Alexandria Ocasio-Cortez Just Called Out the Racial Bias in Facial Recognition Technology and She Makes a Really Important Point


 Machines are often thought to be above reproach when it comes to bias of any kind. They don't have the same social hangups that encumber humans.

But is that actually true?

Congresswoman Alexandria Ocasio-Cortez used her five minutes during a House Oversight Committee Hearing last week to call attention to biases literally programmed into certain forms of technology, especially—as Ocasio-Cortez pointed out—in facial recognition technology.

In questioning the founder of the Algorithmic Justice League, Joy Buolamwini, Ocasio-Cortez asked for information regarding the demographic that's primarily creating these algorithms, and who these algorithms are designed to recognize.

Watch below:

After Buolamwini confirmed for Ocasio-Cortez that facial recognition algorithms are less reliable at identifying women, people of color, and transgender individuals, Buolamwini went on to point out that these algorithms are primarily calculated by white cisgender men and subsequently identify them more reliably.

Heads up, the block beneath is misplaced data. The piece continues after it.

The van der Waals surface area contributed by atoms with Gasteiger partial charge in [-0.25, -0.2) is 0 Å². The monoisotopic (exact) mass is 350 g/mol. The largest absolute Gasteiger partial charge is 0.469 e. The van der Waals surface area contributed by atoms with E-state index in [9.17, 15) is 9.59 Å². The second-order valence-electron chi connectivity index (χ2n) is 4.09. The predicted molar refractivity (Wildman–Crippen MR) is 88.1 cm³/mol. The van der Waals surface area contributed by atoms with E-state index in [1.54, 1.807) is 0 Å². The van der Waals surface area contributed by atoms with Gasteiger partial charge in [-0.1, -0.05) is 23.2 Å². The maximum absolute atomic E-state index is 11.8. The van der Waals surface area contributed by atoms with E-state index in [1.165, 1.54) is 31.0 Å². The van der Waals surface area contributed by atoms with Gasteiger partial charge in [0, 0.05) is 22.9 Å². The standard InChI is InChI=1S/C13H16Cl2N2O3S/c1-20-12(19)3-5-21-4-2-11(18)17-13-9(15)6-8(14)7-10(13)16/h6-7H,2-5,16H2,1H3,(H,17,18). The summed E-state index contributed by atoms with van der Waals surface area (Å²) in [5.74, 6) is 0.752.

Ocasio-Cortez responded:

"So, we have a technology that was created and designed by one demographic that is only mostly effective on that one demographic and they're trying to sell it and impose it on the entirety of the country?"

"We have the pale male data sets being used as something universal when that's actually not the case," Buolamwini confirmed.

The use of facial recognition technology is growing rapidly, especially within law enforcement agencies like the FBI. Large tech companies are courting these agencies in a race for whose technology can be perfected first.

However, the use of facial recognition technology to identify potential criminals—unless corrected to include people of color, trans people, and women—could lead to misidentification and wrongful imprisonment of marginalized communities.

People were cheering the Congresswoman's line of questioning.

Kudos, Congresswoman.

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